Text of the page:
In Parshat Terumah, we read God’s instructions to Bnei Yisrael regarding the mishkan. The parsha describes the various elements that will come together to create this portable sanctuary: beams, poles, curtains, covers. The people would need all sorts of materials to build the mishkan: metals, yarn, linen, goat’s hair, animal skins, acacia wood.
Where would the wandering Hebrews find all of these materials? Regarding the acacia wood – the עֲצֵ֥י שִׁטִּֽים, which were needed for the mishkan’s poles, boards, planks, and for the ark – we find different possible answers. Ibn Ezra suggests that there was a forest of acacia trees in the desert, next to Har Sinai. Abarbanel says that merchants came to sell materials to Bnei Yisrael in the desert, including acacia wood.
Yaakov envisioned a world that was entirely different from the one in which he lived.
Rashi, citing a midrash, gives a very different answer. Shemot 26:15 reads “וְעָשִׂ֥יתָ אֶת־הַקְּרָשִׁ֖ים לַמִּשְׁכָּ֑ן עֲצֵ֥י שִׁטִּ֖ים עֹמְדִֽים” – “You shall make the planks for the Tabernacle of acacia wood, upright.” Rashi points out the definite article in the pasuk – הַקְּרָשִׁ֖ים, THE planks – and explains that pasuk calls them THE planks to indicate that specific wood had been designated for this purpose. And which wood was this? It was wood from trees Yaakov had planted in Egypt. Yaakov had prophesied that his descendants would one day build a mishkan in the desert and would need acacia wood for the project, so he planted trees and told his children to bring them along when they eventually leave Egypt. Yaakov knew that Bnei Yisrael would need them one day, and he wanted them to be ready when the moment arrived. Yaakov envisioned a world that was entirely different from the one in which he lived. He looked past his peaceful old age in Egypt, and the centuries of slavery that would follow, and the eventual Exodus, to a time when his people would need wood to build a tabernacle where they would connect with God in an entirely new way, and he did what he could to ensure they would be prepared.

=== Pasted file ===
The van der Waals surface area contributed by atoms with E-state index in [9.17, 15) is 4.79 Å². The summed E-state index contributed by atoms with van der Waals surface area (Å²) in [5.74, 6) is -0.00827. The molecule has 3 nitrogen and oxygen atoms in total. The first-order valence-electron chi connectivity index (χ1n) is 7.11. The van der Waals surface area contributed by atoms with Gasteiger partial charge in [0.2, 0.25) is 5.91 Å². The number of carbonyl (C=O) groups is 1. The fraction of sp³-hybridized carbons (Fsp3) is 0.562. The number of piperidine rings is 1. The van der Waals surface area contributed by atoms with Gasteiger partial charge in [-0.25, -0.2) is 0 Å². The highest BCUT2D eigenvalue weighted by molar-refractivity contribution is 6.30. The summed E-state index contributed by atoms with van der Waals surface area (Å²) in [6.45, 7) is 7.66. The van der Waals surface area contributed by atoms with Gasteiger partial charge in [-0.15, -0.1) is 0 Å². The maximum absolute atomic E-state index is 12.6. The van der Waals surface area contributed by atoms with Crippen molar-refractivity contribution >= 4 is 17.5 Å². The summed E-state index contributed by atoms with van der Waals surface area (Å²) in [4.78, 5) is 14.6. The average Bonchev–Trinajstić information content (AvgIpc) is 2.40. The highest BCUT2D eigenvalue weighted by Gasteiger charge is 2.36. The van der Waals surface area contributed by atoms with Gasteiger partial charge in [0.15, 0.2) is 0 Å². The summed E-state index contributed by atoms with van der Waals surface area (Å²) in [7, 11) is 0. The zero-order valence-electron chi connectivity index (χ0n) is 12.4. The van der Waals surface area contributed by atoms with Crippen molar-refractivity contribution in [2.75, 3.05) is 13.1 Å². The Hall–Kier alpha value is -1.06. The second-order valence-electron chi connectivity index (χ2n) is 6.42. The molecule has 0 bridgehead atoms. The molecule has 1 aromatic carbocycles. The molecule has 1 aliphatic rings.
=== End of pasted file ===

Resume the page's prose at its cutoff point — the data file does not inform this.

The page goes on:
Adaptive change, however, requires us to think beyond what we already know, and imagine what else might be possible. Adaptive change asks us to envision a world different from the one we know, and to see things that don’t yet exist.
Rashi cites the midrash only partially, describing Yaakov planting the trees that would eventually become part of the mishkan. According to the full text of the midrash, the trees were first planted by Avraham. Avraham, like Yaakov, foresaw that his people would one day build a tabernacle, and he planted trees in Beer Sheva for this purpose. Yaakov stopped in Beer Sheva on his way down to Egypt, uprooted the trees, and re-planted them in Egypt. In this text, it was not only Yaakov who imagined a future different from his present; Avraham did too. And this story brings to mind Miriam, who – as a midrash tells – believed she would one day have reason to rejoice; she brought timbrels out of Egypt, which she and the women used when they sang the song of the sea.
Last week, the students in the Advanced Kollel spent a week learning together via Zoom for our annual “Winter Intensive.” In a session about leadership, taught by Maya Bernstein, we discussed the ideas of technical change and adaptive change. Technical change involves using existing knowledge to arrive at concrete solutions to problems. Adaptive change, however, requires us to think beyond what we already know, and imagine what else might be possible. Adaptive change asks us to envision a world different from the one we know, and to see things that don’t yet exist.
To illustrate the difference between technical and adaptive change, Maya shared a quote attributed to Henry Ford – a man who had a few pearls of wisdom despite his dubious character. “If we’d asked people what they wanted, they would have said a faster horse.” At a moment in time when no one had ever seen a car, it was impossible for people to imagine that this new kind of motorized vehicle was possible. Some people understand this as an expression of scorn towards consumers who lack imagination, but I read it as admiration for those who are able to imagine possibilities beyond just a faster horse.
Our biblical patriarchs and matriarchs had the gift of nevuah to help them see what lay ahead, and they had the faith, courage, and optimism to take the practical steps to bring these possibilities to life. As ordinary humans, without the gift of prophecy, we have to work harder to imagine a world different than the one we know, and to let go of the assumptions and constraints that keep us stuck in the present.
The wisdom of the Torah pushes us to see more than just a faster horse. It urges us to move from the realm of the technical and to imagine societies and structures that don’t yet exist in order to bring about meaningful, adaptive change.